Benz: Right. When you look across the equity universe, really everything is beaten down right now--no matter what the sector. But some of the most intriguing opportunities, the things that have fallen the furthest, the things that have the most attractive price/fair values according to our equity analysts are some really cyclical names. Some of the energy companies, of course; some of the basic-materials names; companies with quite a lot of risk attached to them.

So, retirees, I think, should do bargain-hunting just like anyone else, but they should make sure that they have appropriately long time horizons. They should also make sure that they are being diversified in terms of pursuing opportunities. I think a good value-oriented fund can do this job for you; but if you are stock-picker and you are looking for individual stocks that are beaten down, definitely plan to buy a little basket of them versus syncing all of your opportunistic money into a single name.

Stipp: Another side to retirement success involves spending. And when markets are volatile, it could be a good time to make sure that you are spending wisely. You don't want to overspend anytime, really, but especially when markets are bad.

Benz: Right. A lot of the retirement research that looks at sustainability of withdrawal rates finds that retirees who overspend in periods when their assets are down can deal their portfolios a blow from which they never recover. So, the basic idea is that if you can be somewhat variable in terms of what you withdraw from your portfolio and, specifically, take less in those down markets, that can be one of the best ways to improve the sustainability of your portfolio over the long run.

So, I don't think there is need for retirees to undertake any radical belt-tightening. At this point, the market sell-off has not been that bad. 2008 certainly would have been the type of downturn where such belt-tightening would be very, very advisable. But I still think it makes sense to see whether there are some areas in the budget where maybe because you've gotten used to your equity portfolio growing and been maybe spending a little bit more in these past few years, maybe you can see if you can trim some of those expenses. At a minimum, if you are using the classic 4% rule strategy--where you took 4% initially in year one of retirement and then you're giving yourself a little bit of an inflationary raise--as the years go by, you could simply forgo that inflation adjustment for 2016. That, too, has some merit as a way to improve your portfolio sustainability. T. Rowe Price did some great research during the financial downturn that pointed to just simply forgoing that inflation adjustment as being a way to boost a retirement portfolio's sustainability.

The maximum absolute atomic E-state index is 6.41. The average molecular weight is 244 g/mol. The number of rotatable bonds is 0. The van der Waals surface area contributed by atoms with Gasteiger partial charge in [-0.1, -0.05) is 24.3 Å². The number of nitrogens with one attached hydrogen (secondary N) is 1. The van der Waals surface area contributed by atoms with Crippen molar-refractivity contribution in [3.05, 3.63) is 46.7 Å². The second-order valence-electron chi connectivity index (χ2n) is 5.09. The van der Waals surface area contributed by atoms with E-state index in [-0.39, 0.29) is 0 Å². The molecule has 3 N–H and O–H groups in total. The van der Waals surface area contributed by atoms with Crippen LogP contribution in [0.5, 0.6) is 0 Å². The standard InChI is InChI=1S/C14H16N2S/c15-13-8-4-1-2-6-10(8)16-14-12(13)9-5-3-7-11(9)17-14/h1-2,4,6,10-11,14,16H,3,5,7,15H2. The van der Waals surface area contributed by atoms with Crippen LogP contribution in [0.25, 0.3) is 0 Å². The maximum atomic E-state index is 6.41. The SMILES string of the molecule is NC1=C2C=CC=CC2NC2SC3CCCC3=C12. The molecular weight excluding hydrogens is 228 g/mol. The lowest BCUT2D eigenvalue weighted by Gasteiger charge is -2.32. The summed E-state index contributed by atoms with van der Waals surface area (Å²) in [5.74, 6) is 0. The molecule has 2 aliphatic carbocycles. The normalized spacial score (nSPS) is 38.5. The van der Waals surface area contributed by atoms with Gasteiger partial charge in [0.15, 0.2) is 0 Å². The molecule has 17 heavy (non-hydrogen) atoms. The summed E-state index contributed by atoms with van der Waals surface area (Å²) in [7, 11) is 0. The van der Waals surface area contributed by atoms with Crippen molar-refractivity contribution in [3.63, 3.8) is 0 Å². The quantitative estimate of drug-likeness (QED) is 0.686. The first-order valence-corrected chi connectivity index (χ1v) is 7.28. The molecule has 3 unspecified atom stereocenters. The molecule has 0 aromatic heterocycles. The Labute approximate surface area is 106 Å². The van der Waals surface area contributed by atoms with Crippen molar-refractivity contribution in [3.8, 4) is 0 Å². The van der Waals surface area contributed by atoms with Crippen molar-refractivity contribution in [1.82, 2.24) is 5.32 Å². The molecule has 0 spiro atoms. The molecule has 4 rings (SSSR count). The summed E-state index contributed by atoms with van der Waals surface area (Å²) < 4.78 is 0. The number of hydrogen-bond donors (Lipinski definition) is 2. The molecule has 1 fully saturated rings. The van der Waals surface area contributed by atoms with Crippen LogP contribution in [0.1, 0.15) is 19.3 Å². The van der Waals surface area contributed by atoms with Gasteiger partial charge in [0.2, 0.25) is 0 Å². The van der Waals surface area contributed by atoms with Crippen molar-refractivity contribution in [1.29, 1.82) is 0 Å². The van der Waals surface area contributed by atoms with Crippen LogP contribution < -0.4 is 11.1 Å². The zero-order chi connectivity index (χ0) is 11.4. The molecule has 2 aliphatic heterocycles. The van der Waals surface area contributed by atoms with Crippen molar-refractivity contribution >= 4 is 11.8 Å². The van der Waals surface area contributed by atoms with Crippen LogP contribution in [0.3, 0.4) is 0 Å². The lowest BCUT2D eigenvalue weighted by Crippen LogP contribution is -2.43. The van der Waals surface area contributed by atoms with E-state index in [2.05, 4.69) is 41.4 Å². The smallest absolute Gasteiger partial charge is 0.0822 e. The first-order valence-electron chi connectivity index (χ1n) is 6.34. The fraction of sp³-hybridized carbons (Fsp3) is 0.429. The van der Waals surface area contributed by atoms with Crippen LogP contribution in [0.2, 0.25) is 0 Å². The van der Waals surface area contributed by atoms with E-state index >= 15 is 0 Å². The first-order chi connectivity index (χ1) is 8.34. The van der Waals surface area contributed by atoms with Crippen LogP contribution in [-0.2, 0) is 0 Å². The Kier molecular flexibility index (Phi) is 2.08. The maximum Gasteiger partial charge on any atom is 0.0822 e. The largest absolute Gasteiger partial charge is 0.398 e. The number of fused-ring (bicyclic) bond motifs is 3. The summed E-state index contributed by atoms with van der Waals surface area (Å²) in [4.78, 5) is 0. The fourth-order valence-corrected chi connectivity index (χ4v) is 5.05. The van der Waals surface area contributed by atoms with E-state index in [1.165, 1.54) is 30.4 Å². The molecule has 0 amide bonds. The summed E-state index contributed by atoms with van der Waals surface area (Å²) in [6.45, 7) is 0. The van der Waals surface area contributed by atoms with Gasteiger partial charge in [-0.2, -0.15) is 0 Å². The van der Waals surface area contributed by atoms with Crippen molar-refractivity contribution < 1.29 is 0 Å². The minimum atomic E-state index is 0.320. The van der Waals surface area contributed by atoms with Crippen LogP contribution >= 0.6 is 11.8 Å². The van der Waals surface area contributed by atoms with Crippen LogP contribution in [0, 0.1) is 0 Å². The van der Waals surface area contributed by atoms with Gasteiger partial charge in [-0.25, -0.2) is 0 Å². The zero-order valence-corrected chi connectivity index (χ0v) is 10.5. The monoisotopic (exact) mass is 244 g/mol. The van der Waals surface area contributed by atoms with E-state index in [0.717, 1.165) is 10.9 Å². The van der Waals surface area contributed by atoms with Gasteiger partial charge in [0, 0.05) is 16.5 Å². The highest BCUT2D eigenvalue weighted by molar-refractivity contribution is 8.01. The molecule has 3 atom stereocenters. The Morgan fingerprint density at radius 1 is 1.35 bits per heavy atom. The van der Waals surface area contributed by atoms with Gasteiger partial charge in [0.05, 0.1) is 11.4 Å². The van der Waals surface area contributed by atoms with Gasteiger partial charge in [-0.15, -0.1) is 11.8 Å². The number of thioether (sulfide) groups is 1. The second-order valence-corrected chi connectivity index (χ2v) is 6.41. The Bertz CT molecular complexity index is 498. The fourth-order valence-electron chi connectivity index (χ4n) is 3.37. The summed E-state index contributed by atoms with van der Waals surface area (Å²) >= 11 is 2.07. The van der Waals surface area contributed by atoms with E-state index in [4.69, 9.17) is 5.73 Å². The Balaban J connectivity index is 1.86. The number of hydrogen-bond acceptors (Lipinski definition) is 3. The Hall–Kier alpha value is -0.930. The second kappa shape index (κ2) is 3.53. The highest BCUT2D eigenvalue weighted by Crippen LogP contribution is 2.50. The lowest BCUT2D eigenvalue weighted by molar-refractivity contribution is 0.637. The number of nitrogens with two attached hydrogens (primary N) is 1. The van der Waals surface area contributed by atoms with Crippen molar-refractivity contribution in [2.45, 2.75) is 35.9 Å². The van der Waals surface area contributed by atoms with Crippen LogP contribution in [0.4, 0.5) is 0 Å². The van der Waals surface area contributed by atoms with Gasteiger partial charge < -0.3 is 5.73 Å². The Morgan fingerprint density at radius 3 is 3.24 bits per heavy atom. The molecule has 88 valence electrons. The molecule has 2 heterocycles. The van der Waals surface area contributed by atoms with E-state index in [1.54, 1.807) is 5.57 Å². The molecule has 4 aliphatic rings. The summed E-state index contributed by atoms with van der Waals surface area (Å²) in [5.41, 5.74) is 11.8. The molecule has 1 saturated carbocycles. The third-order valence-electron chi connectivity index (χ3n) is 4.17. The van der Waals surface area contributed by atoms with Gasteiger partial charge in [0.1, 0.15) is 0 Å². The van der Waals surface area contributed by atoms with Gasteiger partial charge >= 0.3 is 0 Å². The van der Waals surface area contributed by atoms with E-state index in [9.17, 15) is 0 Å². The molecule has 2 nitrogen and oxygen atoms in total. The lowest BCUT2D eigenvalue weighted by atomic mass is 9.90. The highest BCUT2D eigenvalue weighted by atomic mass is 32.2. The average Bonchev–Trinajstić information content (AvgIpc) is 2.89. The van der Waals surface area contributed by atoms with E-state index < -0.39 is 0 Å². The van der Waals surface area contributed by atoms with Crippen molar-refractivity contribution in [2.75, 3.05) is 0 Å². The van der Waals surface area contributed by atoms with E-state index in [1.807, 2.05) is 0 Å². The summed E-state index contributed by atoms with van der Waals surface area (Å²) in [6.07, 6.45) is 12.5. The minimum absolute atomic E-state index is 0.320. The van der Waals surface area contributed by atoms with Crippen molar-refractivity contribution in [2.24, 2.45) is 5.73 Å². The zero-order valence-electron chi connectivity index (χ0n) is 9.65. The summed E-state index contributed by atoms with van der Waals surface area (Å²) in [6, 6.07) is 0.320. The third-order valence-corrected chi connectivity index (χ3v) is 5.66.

Stipp: And lastly, a down market can present some opportunities potentially for some good tax planning. What things should I have on my radar there?

Benz: A couple of things. Certainly, if you have taxable accounts, you can look into whether you can potentially do some tax-loss selling. Of course, you can't use those tax losses for your 2015 return. But if you do tax-loss selling here in 2016's early innings, you'll be able to harvest some losses that you can use to offset capital gains elsewhere in your portfolio. Or if your losses exceed your capital gains, you can use them to offset up to $3,000 in ordinary income in 2016.

So, that's one strategy certainly to consider for your taxable accounts. You might also take a look at Roth conversions. If you are someone with a big traditional IRA kitty--and this is especially appropriate for retirees who don't need it but maybe want to pass it to heirs--they might, in fact, do some conversions during retirement. It tends to be the most advantageous to do the conversions when your balance is down because you are paying taxes on that portfolio balance at the time you do the conversion.

So, generally speaking, downturns present pretty good opportunities to mull conversions. Definitely check with the tax advisor, I always say, before undertaking any conversions.

Stipp: Christine, thanks for talking about these smart ways in which investors in retirement can deal with market volatility.

Benz: Jason, thank you.

Stipp: For Morningstar, I'm Jason Stipp. Thanks for watching.